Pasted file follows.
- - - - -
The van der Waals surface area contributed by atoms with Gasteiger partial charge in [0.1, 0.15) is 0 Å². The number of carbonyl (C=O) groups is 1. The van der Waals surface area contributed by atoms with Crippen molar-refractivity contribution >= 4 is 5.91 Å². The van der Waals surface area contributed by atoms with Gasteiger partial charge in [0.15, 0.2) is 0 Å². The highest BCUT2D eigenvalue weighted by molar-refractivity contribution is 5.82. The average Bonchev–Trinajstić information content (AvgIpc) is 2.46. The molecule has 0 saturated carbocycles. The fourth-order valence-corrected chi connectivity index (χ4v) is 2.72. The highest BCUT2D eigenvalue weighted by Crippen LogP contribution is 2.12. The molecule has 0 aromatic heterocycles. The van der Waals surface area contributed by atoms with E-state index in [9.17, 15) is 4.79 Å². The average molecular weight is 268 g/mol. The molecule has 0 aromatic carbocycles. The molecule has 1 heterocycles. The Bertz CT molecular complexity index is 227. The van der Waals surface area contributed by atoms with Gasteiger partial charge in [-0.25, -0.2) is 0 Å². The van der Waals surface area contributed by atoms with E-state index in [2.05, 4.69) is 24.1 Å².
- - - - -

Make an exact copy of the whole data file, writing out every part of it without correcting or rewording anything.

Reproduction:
The van der Waals surface area contributed by atoms with Gasteiger partial charge in [0.1, 0.15) is 0 Å². The number of carbonyl (C=O) groups is 1. The van der Waals surface area contributed by atoms with Crippen molar-refractivity contribution >= 4 is 5.91 Å². The van der Waals surface area contributed by atoms with Gasteiger partial charge in [0.15, 0.2) is 0 Å². The highest BCUT2D eigenvalue weighted by molar-refractivity contribution is 5.82. The average Bonchev–Trinajstić information content (AvgIpc) is 2.46. The molecule has 0 saturated carbocycles. The fourth-order valence-corrected chi connectivity index (χ4v) is 2.72. The highest BCUT2D eigenvalue weighted by Crippen LogP contribution is 2.12. The molecule has 0 aromatic heterocycles. The van der Waals surface area contributed by atoms with E-state index in [9.17, 15) is 4.79 Å². The average molecular weight is 268 g/mol. The molecule has 0 aromatic carbocycles. The molecule has 1 heterocycles. The Bertz CT molecular complexity index is 227. The van der Waals surface area contributed by atoms with Gasteiger partial charge in [-0.25, -0.2) is 0 Å². The van der Waals surface area contributed by atoms with E-state index in [2.05, 4.69) is 24.1 Å².